Van Zyl continues work in the area of prevention of HIV/AIDS in Africa. After joining the UofL faculty in 2000, he set about creating a new environment for research, building relationships with the community and creating a collaborative environment where faculty work with each other to solve community problems. He also has positioned the school to be one of the fastest growing in the country in terms of federal research dollars.

Oksana Masters from Ukraine was born with several radiation-induced birth defects. She was abandoned and lived in orphanages until she was seven. She endured surgeries, amputations, hunger and physical abuse, something no child should have to endure; yet she survived. She was adopted by M. Gay Masters, Ph.D., who is an assistant professor in the UofL Department of Otolaryngology-Head & Neck Surgery and Communicative Disorders and practices with UofL Physicians-Speech-Language Pathology

Oksana Masters and her partner, Rob Jones, earned a bronze medal in trunk & arms rowing at the 2012 Paralympics. This was the first medal for the USA in this category. She was then named US Rowing Female Athlete of the Year in 2012, first time ever for a para-rower.

In 2014, after one full season on sit-skis, Oksana earned silver and bronze medals in Nordic Cross Country at the 2014 Paralympics. In 2015, during her next season on snow, she earned cross country World Championship medals and was World Cup Leader. She also earned a bronze medal at the Paracycling World Championships in 2015 as well as numerous medals in World Cup competitions in cross country, biathlon and handcycling. She is currently working to qualify for her third Paralympic.

Thangam “Sam” Rangaswamy, Ph.D., is from India and is the president and principal engineer of Rangaswany & Associates Inc., which he founded. He has taught concrete courses at the UofL Speed School of Engineering.

He is the founder of the Structural Engineering Association of Kentucky and served as its president, director and secretary. He has also served as Kentucky Minority Business Development Council treasurer, secretary and board member.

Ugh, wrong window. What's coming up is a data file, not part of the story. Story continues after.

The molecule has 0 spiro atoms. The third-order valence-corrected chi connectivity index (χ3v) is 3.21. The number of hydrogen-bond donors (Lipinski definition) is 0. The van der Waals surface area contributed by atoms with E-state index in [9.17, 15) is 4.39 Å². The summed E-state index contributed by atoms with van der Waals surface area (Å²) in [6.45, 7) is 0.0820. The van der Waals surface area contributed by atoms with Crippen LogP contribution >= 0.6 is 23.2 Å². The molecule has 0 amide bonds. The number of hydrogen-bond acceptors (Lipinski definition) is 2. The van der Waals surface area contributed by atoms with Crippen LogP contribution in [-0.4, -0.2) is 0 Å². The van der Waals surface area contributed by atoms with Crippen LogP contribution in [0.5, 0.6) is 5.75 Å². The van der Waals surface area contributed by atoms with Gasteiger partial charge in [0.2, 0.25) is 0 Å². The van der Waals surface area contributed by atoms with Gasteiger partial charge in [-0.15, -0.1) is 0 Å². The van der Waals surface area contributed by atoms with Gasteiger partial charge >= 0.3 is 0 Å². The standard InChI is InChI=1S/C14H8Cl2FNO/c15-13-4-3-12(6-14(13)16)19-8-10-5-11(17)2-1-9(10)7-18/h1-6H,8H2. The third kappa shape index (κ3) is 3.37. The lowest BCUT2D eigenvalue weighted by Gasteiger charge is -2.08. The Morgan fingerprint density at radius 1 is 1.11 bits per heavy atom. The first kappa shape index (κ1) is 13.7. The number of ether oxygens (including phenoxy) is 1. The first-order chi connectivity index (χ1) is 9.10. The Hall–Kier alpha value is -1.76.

Rangaswany was given the U.S. Small Business Administration Person of the Year Award in 1985. He is a registered engineer in nine states and has received many national structural engineering and concrete masonry design awards.

He is currently serving on the Parking Authority of River City Board (PARC) and the Kentucky Board of Medical Licensure. Rangaswamy was a founding trustee involved in the building and opening of the Hindu Temple of Kentucky and organized the India Community Foundation of Louisville.

The only honoree not associated with UofL, Manuel Grimaldi, M.D., came from Spain to the United States in order to be certified in internal medicine (1976) and medical oncology (1977). He joined the practice of Drs. Beard, Fuller and Dobbs currently known as CBC in 1977.

He has won numerous accolades, including the American Cancer Society Physician of the Year Award in 2010 and The Leukemia and Lymphoma Society Award. Upon retirement, he became a volunteer through the Greater Louisville Medical Society, donating his time, knowledge and service in medical missionary trips to Nicaragua and Belize.

Grimaldi has traveled to Nicaragua numerous times with Hand to Hand Ministries, visiting hospitals and clinics where he provided families, women and children with routine health care that would otherwise be unavailable to them. He raised funds to build homes in Belize and also served as a medical missionary for homebound families living with HIV.